Sydney Walmsley 
“Run”: An Analysis of the Multi-Persona Usage of Vocalization

Here, in the actual scene, no one is running and the Doctor is hunched, depressed for having lost the exploration team, until he realizes how to save River Song's essence.  And then he runs to CAL, the central computer to save her life essence-- committed to all life, which is a quality always there, but first fully explodes as a commanding character trait when Adric dies under the watch of the Fifth (Peter Davidson), leading to the self-sacrifice to turn to the Sixth.  That staunch attachment remained with “Adric” being his last word as the Fifth incarnation, hallucinating an Adric that prevents him from giving in to simply dying.[17]   In the voice over, River Song utilizes the term “Run” in numerous fashions, one meaning to be a companion, another the stretch of time spent with him.  But in the same sense, the “you can't run forever,” quote doubles a meaning for the stretch of time spent with the Doctor and for the simple human, companion Mortality.  And that Mortality, particularly of Man, is one of the simple, sublime grievances the Doctor lives with daily. 

        That fear of death, that want to avoid it, especially after his direct hand in Adric's, transferred into his subsequent incarnations.  The sight of himself almost killing Peri in his next incarnation brought him to tears and re-instilled his fight for life.[18]  The loss of Rose and the forced memory wipe of Donna compounded this depression, and Amy and Rory's entrapment and subsequent deaths by the Weeping Angels only heightened this guilt that, in transforming to the Sixth, lead to violence, at the end of the Tenth lead to a breakdown of his personal tenants and codes, and in the Eleventh a self-imposed exile.  He realized he caused deaths, but in his later incarnations his desire to change fixed time grew, but the capacity lacked.  Despite 'saving' Rose in an alternate universe where he could never see her again, plugging River Song into a computer, salvaging Donna's mind from the Time Lord/Human meta-crisis though simply knowing of him would destroy her mind, and having to leave Amy and Rory 90 years from their time in order to live out their years could never be seen as salvation to him.  To him, he had not saved them.  He had merely preserved their entities, not their lives.  In a sense, he “ran” in a way he had not before-- he lashed out, he became introverted, and he hid.  But he “ran.”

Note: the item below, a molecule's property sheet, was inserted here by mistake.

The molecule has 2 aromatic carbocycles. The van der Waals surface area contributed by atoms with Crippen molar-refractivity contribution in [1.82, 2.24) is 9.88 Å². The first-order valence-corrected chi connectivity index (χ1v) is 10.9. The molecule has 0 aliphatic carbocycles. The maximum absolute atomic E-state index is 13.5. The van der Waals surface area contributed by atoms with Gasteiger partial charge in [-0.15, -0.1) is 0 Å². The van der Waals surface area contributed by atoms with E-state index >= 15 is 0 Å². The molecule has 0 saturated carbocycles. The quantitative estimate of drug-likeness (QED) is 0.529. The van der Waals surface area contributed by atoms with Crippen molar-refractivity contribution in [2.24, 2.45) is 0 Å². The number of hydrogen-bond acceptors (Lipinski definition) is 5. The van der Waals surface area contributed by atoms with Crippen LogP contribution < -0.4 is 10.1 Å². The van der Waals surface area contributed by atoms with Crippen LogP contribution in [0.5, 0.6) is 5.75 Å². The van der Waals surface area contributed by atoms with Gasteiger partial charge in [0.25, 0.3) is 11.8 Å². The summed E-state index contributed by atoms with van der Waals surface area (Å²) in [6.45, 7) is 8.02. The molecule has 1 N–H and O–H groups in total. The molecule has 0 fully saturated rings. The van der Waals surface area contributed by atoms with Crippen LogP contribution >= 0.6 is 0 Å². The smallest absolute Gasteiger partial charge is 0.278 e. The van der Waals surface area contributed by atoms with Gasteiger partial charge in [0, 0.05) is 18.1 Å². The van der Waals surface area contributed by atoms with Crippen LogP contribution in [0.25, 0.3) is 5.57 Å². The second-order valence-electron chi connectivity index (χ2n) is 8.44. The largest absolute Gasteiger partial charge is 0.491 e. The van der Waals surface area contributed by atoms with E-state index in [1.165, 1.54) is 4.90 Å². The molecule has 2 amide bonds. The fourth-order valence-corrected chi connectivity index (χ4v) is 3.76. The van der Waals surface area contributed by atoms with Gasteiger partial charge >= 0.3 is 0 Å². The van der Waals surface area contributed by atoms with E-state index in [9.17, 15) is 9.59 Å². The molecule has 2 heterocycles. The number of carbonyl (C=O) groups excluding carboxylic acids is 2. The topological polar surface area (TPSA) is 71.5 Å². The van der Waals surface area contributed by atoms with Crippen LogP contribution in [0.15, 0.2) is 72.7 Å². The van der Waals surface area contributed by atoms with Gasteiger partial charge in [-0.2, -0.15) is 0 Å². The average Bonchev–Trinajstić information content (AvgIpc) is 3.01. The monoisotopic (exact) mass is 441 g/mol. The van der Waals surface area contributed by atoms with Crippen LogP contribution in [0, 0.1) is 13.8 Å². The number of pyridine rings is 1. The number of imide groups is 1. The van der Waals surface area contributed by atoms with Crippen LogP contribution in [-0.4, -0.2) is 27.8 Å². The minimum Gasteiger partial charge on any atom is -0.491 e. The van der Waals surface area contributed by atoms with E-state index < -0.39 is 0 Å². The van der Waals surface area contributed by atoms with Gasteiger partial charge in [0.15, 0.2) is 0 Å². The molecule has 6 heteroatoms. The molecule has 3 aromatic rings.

His intentions save galaxies, during which he tries to avoid actual, physical confrontation, especially after his losses began to count.  But these intentions, these words, these great speeches are in fact his great weaponry, his power throughout the universe to rally the hearts of the just and his saved, his ability to act benevolently-- regardless of incarnation.  Jamie McCrimmon (Frazer Hines), once yelled at the Second incarnation during an encounter with the Daleks while The Doctor is secretly concocting a plot, “you're just too callous... anything goes for the board” and the Doctor's reply foretells the rest of his life's creed thus far, as if he cannot withhold the response: “I've never held that the end justifies the means.”[19]  Jamie's response circles around the central topic, “Och, words.  What do I care for words?  You don't give that much for a living soul except yourself.”  And with a slow breath in, as if to chose careful words, the Doctor looks at him and says, “I care about life!  I care about human beings,” implying that his words and his thoughts are the sole means to preserve the lives he can, even through the manipulation of the situation and perceptions of others.[20]  This only occurs after a manipulation to get Jamie to help rescue a young woman: